“Community is the place where the person
you least want to live with always lives.”
you least want to live with always lives.”
We all have an idea and concept of how things are and are suppose to be. Sociologists call these paradigms or worldviews. We all have one and they govern much, if not all of our life. Dietrick Bonhoeffer in his book Life Together said people enter relationships with their own preconceived ideals and dreams of what community should look like. His words are no less than penetrating:
But God’s grace quickly frustrates all such dreams. A great disillusionment with others, with Christians in general, and, if we are fortunate, with ourselves, is bound to overwhelm us as surely as God desires to lead us to an understanding of genuine Christian community… the sooner this moment of disillusionment comes over the individual and the community, the better for both… those who love their dream of a Christian community more than the Christian community itself become destroyers of that Christian community even though their personal intentions may be ever so honest, earnest, and sacrificial.[ii]
“We try to separate the world into normal, healthy people (like us) and difficult people” writes John Ortberg. He continues, “Sometime ago the title of a magazine article caught my eye: Totally Normal Women Who Stalk Their Ex-Boyfriends.’
The phrase that struck me was ‘totally normal women.’ What would one of these look like (or a totally normal man, for that matter)? And if the obsessive stalking of a past lover is not just normal but totally normal, how far would you have to go to be a little strange?”[iii]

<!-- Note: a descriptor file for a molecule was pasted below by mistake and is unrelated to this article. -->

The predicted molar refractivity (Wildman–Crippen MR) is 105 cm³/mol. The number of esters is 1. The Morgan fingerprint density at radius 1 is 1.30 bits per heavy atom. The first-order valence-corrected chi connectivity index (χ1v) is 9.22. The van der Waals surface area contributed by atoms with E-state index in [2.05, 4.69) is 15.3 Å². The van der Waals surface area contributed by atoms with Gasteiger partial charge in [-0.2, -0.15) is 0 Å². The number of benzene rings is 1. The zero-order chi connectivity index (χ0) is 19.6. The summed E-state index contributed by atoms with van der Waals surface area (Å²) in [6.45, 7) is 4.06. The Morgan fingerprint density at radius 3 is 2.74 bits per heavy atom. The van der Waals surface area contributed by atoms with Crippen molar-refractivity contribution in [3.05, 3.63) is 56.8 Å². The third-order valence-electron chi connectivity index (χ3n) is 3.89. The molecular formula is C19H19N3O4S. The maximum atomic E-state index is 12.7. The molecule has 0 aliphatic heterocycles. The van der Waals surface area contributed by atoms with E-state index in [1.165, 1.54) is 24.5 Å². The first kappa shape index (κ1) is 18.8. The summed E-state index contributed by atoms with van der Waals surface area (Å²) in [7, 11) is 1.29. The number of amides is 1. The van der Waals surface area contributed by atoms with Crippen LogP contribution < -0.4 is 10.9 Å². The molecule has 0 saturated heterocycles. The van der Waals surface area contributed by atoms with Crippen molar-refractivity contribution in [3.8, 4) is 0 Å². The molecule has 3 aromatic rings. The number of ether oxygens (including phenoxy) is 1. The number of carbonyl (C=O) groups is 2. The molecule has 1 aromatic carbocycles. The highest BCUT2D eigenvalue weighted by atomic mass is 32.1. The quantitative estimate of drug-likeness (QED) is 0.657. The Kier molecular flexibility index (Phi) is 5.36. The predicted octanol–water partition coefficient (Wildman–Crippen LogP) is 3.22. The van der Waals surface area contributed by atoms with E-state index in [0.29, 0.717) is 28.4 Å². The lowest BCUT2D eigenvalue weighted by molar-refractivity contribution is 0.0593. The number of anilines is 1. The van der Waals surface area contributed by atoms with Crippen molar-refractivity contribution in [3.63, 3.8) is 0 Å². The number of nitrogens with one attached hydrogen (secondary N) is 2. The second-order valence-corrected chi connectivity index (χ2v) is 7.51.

We all want to look normal, to think of ourselves as normal, but the writers of Scripture insist that no one is “totally normal” – at least not as God defines normal. “All we like sheep have gone astray,” they tell us. “All have sinned and fall short of the glory of God.” (Isaiah 53:6 and Romans 3:23)
This explains a very important aspect of the opening pages of Scripture.
One of the most ironic remarks about the Bible I hear from time to time is when someone ways that it’s a book about pious, stained-glass characters who do not reflect the real world.
I always know that means they haven’t read it. Have you ever noticed how many messed-up families there are in Genesis?
Here’s a quick summary:
Cain is jealous of Abel and kills him.
Lamech introduces polygamy to the world.
Noah – the most righteous man of his generation – gets drunk and curses his own grandson.
Lot, when his home is surrounded by residents of Sodom who want to violate his visitors, offers instead that they can have sex with his daughters. Later on, his daughters get him drunk and get impregnated by him – and Lot is the most righteous man in Sodom!
Abraham plays favorites between his sons Isaac and Ishmael; they’re estranged.
Isaac plays favorites between his sons Jacob and Esau; they’re bitter enemies for twenty years.
Jacob plays favorites between Joseph and his other eleven sons; the brothers want to kill Joseph and end up selling him into slavery.
Their marriages are disasters:
Abraham has sex with his wife’s servant, then sends her and her and their son off to the wilderness at his wife’s request.
Isaac and Rebekah fight over which boy gets the blessing.